Amelia is fourteen years old. In many ways, she is your average American teenager: since she was three years old, she has been her mother’s muse and the subject of her photographs. However, not every mom is a world-class photographer with a predilection for photographing animals. And it’s not every teenager who has portraits of herself with elephants, llamas, ponies, tigers, kangaroos, chimpanzees, and endless dogs, cats, and other animals—portraits that hang in the collections of major art museums around the world. Amelia and the Animals is Robin Schwartz’s second monograph featuring this collaborative photographic series dedicated to documenting her and Amelia’s adventures among the animals. As Schwartz puts it, “Photography is a means for Amelia to meet animals. Until recently, she took these opportunities for granted. She didn’t realize how unusual her encounters were until everyone started to tell her how lucky she was to meet so many animals.” Nonetheless, these images are more than documents of Amelia and her rapport with animals; they offer a meditation on the nature of interspecies communication and serve as evidence of a shared mother-daughter journey into invented worlds, of fables they enact together. Schwartz concludes, “Photography gives us the opportunity to access our dreams, to discover the extraordinary.”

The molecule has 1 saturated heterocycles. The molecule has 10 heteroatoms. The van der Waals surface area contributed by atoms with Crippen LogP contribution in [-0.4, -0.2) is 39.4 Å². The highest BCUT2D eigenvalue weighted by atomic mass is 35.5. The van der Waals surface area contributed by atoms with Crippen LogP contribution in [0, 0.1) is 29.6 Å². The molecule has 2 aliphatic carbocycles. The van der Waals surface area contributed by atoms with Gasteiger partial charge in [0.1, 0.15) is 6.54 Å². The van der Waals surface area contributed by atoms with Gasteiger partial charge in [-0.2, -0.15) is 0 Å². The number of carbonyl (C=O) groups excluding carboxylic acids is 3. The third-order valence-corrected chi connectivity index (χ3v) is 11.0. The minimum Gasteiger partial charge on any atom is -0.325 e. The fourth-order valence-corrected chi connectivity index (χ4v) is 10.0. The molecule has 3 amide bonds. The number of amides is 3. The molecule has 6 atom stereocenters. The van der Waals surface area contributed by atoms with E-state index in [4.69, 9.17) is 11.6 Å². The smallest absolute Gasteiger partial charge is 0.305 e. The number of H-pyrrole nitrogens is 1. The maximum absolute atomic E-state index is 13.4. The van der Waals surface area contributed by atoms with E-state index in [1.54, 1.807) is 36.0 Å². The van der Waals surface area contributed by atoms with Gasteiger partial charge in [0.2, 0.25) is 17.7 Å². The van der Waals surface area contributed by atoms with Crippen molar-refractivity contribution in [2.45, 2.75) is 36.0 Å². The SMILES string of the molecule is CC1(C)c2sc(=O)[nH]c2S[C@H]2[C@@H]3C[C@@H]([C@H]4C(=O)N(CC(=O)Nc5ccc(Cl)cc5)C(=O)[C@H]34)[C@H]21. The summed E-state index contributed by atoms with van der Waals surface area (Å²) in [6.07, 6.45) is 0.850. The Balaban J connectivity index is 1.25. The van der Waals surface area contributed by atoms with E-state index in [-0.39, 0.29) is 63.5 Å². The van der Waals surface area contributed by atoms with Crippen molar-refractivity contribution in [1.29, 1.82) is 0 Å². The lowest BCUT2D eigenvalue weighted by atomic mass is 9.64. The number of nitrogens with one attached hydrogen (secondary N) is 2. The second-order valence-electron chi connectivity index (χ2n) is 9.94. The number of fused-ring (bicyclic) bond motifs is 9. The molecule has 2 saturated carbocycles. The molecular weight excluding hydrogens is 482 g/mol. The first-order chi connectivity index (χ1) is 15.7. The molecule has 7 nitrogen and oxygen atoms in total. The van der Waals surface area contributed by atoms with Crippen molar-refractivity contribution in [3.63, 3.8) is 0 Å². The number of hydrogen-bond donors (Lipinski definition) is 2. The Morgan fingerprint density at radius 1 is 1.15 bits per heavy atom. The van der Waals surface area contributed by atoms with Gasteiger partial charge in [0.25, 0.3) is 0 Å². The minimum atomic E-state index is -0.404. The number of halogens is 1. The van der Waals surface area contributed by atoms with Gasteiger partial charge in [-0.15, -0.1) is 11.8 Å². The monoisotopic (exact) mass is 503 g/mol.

Robin Schwartz (born in Passaic, New Jersey, 1957) earned an MFA in photography from Pratt Institute, and her photographs are held in the collections of the Metropolitan Museum of Art and Museum of Modern Art, both New York; Smithsonian American Art Museum, Washington, D.C.; San Francisco Museum of Modern Art; Brooklyn Museum; Chrysler Museum of Art, Norfolk, Virginia; Bibliothèque Nationale, Paris; and Museum Folkwang, Essen, Germany. She is an assistant professor of photography at William Paterson University and lives in New Jersey with her husband, Robert Forman, daughter, Amelia, and five companion animals.
Amelia & The Animals
Publisher: Aperture, 2014
136 pages , 75 four-color images
Order the book: aperture.org